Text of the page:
Religions all promise some sort of salvation or nirvana. In one sense it’s their raison d’être, but at the same time it’s not necessarily why people believe. There are more far visceral reasons, that demand far more instant gratification. For a start, there’s the relief of having unanswerable questions answered for you by an incontrovertible source. Then there’s the sense of belonging and the gratifying consensus that binds it together.
The fact that everyone agrees with you doesn’t
mean you’re right, but it sure feels like it
The fact that everyone agrees with you doesn’t mean you’re right, but it sure feels like it. It makes you feel safe. Believers have a special need to feel something solid underfoot. Salvation may be the philosophical foundation, but community is the emotional one. It’s more tangible and it’s more urgent. After all, life comes without any assurance. We’d be lucky to get out of it alive, except that we won’t.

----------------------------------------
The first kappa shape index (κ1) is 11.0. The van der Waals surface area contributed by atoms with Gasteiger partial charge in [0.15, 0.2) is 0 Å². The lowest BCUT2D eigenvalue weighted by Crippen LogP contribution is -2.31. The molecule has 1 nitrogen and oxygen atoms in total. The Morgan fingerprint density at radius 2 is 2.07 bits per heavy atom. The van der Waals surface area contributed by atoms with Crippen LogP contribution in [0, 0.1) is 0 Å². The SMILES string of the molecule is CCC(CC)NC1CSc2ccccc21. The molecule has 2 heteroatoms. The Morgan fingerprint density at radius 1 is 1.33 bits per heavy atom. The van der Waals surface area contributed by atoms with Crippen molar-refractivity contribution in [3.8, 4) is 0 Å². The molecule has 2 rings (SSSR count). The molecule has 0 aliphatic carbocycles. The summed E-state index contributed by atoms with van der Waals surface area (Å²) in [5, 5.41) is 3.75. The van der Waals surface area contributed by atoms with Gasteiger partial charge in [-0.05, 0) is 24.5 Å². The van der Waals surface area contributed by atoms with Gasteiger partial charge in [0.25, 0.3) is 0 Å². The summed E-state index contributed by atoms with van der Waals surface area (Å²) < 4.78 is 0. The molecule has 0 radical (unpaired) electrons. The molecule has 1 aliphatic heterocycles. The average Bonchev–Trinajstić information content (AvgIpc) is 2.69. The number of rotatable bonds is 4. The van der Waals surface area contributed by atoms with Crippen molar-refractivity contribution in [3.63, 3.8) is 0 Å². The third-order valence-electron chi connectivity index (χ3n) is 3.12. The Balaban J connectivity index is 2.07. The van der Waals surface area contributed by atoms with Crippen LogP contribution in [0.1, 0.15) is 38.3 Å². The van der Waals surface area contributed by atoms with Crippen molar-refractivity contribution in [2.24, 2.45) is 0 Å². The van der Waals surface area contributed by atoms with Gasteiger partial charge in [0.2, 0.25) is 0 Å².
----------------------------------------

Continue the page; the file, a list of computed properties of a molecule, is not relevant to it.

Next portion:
God is a powerful metaphor, and the Bible is one of my favorite books. Still, I’m an atheist. More importantly, I have deep reservations about religious community. I was raised in one. I rejected it in favor of another and subsequently rejected that too. To add to the confusion I’m now known as a sort of religious teacher, even though I wouldn’t put it that way.
So what’s my problem?
A community maintains itself by guarding its raison d’être. In practical terms, that means that members keep the faith by nudging one another towards consensus. It’s known as what’s right. In a religion you’re born into, this is usually a gentle, organic process starting in infancy. For converts, however, it tends to be more forceful.
Nothing can be allowed to shake the community’s solidity. Questioning its behavior or its leaders puts you out on a limb. Predatory Catholic priests are able to get away with their crimes for years because only someone with super-communal confidence dares point the finger. Such people are rare in spiritual congregations.